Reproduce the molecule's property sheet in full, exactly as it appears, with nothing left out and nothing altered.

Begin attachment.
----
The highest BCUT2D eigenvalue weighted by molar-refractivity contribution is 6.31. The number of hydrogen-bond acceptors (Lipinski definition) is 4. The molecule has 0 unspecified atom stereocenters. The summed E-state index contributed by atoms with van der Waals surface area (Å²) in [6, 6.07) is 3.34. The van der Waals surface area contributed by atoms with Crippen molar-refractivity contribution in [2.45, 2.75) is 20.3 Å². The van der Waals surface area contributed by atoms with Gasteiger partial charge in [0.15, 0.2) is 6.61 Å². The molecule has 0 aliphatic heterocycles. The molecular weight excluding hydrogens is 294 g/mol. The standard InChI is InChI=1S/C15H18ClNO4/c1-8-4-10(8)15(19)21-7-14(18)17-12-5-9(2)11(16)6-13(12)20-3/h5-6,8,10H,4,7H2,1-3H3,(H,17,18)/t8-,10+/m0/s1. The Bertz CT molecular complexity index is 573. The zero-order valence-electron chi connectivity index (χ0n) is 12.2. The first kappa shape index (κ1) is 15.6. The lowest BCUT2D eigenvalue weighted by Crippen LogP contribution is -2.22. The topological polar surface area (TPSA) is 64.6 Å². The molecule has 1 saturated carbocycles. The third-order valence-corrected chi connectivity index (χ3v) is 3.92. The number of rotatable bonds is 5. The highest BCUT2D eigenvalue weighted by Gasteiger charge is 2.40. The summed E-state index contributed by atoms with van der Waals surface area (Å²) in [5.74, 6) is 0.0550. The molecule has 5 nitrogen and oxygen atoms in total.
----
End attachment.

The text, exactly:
The highest BCUT2D eigenvalue weighted by molar-refractivity contribution is 6.31. The number of hydrogen-bond acceptors (Lipinski definition) is 4. The molecule has 0 unspecified atom stereocenters. The summed E-state index contributed by atoms with van der Waals surface area (Å²) in [6, 6.07) is 3.34. The van der Waals surface area contributed by atoms with Crippen molar-refractivity contribution in [2.45, 2.75) is 20.3 Å². The van der Waals surface area contributed by atoms with Gasteiger partial charge in [0.15, 0.2) is 6.61 Å². The molecule has 0 aliphatic heterocycles. The molecular weight excluding hydrogens is 294 g/mol. The standard InChI is InChI=1S/C15H18ClNO4/c1-8-4-10(8)15(19)21-7-14(18)17-12-5-9(2)11(16)6-13(12)20-3/h5-6,8,10H,4,7H2,1-3H3,(H,17,18)/t8-,10+/m0/s1. The Bertz CT molecular complexity index is 573. The zero-order valence-electron chi connectivity index (χ0n) is 12.2. The first kappa shape index (κ1) is 15.6. The lowest BCUT2D eigenvalue weighted by Crippen LogP contribution is -2.22. The topological polar surface area (TPSA) is 64.6 Å². The molecule has 1 saturated carbocycles. The third-order valence-corrected chi connectivity index (χ3v) is 3.92. The number of rotatable bonds is 5. The highest BCUT2D eigenvalue weighted by Gasteiger charge is 2.40. The summed E-state index contributed by atoms with van der Waals surface area (Å²) in [5.74, 6) is 0.0550. The molecule has 5 nitrogen and oxygen atoms in total.